The whole experience made me remember this Norwegian motto: “There’s no bad weather – only bad clothing.”

Today on the other had is beautiful, as witnessed from my library carol. Not bad eh?

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November 20, 2003 at 12:00 pm

Posted in UNC

As read on Car Talk

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My weekend is drawing to an end and I have just returned from church. During the service it suddenly occured to me that I needed to reflect again on what Click and Clack opened their show with this week.


This sign was hanging at my local computer store repair shop. It succinctly lets customers know where they stand…

“We have not succeeded in answering all of your problems. The answers we have found only serve to raise a whole set of new questions. In some ways we feel we are as confused as ever, but we believe we are confused on a higher level and about more important things.”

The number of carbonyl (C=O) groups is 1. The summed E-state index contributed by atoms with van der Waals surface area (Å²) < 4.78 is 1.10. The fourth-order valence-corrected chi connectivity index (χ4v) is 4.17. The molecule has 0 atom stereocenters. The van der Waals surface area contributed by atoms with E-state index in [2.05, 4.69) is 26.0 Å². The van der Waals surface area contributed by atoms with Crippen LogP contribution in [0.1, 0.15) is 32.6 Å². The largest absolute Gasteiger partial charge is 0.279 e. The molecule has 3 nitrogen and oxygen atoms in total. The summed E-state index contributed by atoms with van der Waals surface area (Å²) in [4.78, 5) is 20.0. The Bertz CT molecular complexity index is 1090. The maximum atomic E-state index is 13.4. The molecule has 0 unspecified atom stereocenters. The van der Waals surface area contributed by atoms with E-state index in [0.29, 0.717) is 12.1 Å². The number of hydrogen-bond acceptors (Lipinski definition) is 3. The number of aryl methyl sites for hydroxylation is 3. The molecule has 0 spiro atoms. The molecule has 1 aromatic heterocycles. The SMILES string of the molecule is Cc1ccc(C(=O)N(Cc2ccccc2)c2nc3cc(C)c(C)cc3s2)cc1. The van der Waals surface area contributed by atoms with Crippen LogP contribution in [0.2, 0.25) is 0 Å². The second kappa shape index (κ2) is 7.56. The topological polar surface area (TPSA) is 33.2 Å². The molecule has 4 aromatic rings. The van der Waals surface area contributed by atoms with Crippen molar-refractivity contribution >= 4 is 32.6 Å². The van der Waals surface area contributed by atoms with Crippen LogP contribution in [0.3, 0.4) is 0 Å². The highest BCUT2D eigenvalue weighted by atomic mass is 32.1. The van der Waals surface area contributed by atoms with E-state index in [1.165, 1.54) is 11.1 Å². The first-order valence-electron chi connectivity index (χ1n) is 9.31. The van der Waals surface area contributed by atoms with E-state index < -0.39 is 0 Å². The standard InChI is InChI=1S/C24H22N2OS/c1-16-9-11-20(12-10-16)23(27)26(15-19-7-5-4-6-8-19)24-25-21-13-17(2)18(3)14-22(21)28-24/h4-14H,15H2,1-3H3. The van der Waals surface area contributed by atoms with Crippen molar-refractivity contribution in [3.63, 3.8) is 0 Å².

Isn’t that brilliant? It’s the story of my life.

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November 16, 2003 at 9:16 pm

Posted in Reflections

The Yard (or the Jungle?)

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For the last two weeks I’ve been putting in an hour every other day working on the backyard. Since the owners of the house I am housing sitting for have been unable to tend it over the last two years it is a little out of control. So far I’ve cut up and hauled off 10 loads of grass, limbs and vines, which it is about half done. Thankfully yard work makes a nice change from reading journal articles.